Acute Effects of Static and Proprioceptive Neuromuscular Facilitation Stretching on Agility Performance in Elite Youth Soccer Players
Int J Exerc Sci 5(2) : 97-105, 2012. A warm-up is an important part of preparation for a soccer match. Stretching is typically part of the warm-up however, debate exists as to the most appropriate type of stretching to perform. The purpose of this study was to examine the effects of static and proprioceptive neuromuscular facilitation (PNF) stretching on soccer-specific agility performance in 14 male elite, premier league youth soccer players. Participants completed 4 trials of the Balsom agility test while dribbling a soccer ball. Height, age, and body mass were collected in trial 1 and participants were accommodated to the agility test during trials 1 and 2. Trials 3 and 4 were the static and PNF treatment trials that were administered after a standardized warm-up (control) in a randomized and counterbalanced manner. There were no significant differences between the difference scores of the static and PNF stretching conditions, P = .66. Furthermore, no significant differences were found between the control and stretching trials for static stretching, P = .15 or between the control and stretching trials for PNF stretching, P = .58. Neither mode of stretching significantly affected agility performance. More research is needed to determine the chronic effects of PNF stretching on agility performance.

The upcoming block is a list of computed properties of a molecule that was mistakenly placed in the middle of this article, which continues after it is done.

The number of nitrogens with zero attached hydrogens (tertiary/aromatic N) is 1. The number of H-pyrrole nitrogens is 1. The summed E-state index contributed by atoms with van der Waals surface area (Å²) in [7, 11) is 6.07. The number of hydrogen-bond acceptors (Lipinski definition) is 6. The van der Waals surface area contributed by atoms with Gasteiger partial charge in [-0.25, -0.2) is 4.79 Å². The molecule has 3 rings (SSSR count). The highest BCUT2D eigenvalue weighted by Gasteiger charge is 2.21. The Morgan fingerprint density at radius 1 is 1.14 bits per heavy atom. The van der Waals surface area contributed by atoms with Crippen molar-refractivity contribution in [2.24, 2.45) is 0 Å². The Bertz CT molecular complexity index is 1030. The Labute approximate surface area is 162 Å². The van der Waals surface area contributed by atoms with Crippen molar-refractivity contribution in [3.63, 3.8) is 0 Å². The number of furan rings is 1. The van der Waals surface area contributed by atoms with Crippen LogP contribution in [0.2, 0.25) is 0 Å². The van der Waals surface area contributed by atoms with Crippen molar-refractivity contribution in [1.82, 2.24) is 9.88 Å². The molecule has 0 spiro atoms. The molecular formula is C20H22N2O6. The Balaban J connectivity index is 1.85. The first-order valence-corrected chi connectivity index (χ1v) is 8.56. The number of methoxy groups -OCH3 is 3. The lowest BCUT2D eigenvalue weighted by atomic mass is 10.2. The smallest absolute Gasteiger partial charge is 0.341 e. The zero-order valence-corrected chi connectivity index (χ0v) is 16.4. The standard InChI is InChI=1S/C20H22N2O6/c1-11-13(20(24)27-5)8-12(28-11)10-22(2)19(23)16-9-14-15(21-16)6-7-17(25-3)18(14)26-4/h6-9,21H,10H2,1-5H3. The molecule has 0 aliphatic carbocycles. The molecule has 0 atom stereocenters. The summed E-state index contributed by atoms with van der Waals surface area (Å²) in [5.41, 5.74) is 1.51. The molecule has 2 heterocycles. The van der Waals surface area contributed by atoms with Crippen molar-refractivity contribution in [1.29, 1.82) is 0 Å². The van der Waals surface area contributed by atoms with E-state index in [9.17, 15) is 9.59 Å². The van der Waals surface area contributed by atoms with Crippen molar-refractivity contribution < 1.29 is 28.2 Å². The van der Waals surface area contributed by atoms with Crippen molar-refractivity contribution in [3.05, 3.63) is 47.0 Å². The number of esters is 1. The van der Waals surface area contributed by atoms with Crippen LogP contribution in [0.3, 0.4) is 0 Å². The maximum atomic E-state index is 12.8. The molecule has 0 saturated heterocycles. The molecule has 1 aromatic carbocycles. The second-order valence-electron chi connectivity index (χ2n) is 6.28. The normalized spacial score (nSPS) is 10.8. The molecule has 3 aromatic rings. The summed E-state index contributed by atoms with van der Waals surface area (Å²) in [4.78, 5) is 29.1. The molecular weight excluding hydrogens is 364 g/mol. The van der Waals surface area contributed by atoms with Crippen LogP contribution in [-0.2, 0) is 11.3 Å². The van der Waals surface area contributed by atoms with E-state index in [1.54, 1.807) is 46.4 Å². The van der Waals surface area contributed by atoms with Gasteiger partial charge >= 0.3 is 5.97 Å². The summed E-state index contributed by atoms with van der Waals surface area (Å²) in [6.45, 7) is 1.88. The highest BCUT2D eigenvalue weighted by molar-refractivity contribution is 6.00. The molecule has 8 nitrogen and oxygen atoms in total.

Jordan, J. Bradley; Korgaokar, Ajit D.; Farley, Richard S.; and Caputo, Jennifer L.
"Acute Effects of Static and Proprioceptive Neuromuscular Facilitation Stretching on Agility Performance in Elite Youth Soccer Players,"
International Journal of Exercise Science: Vol. 5
Available at: https://digitalcommons.wku.edu/ijes/vol5/iss2/2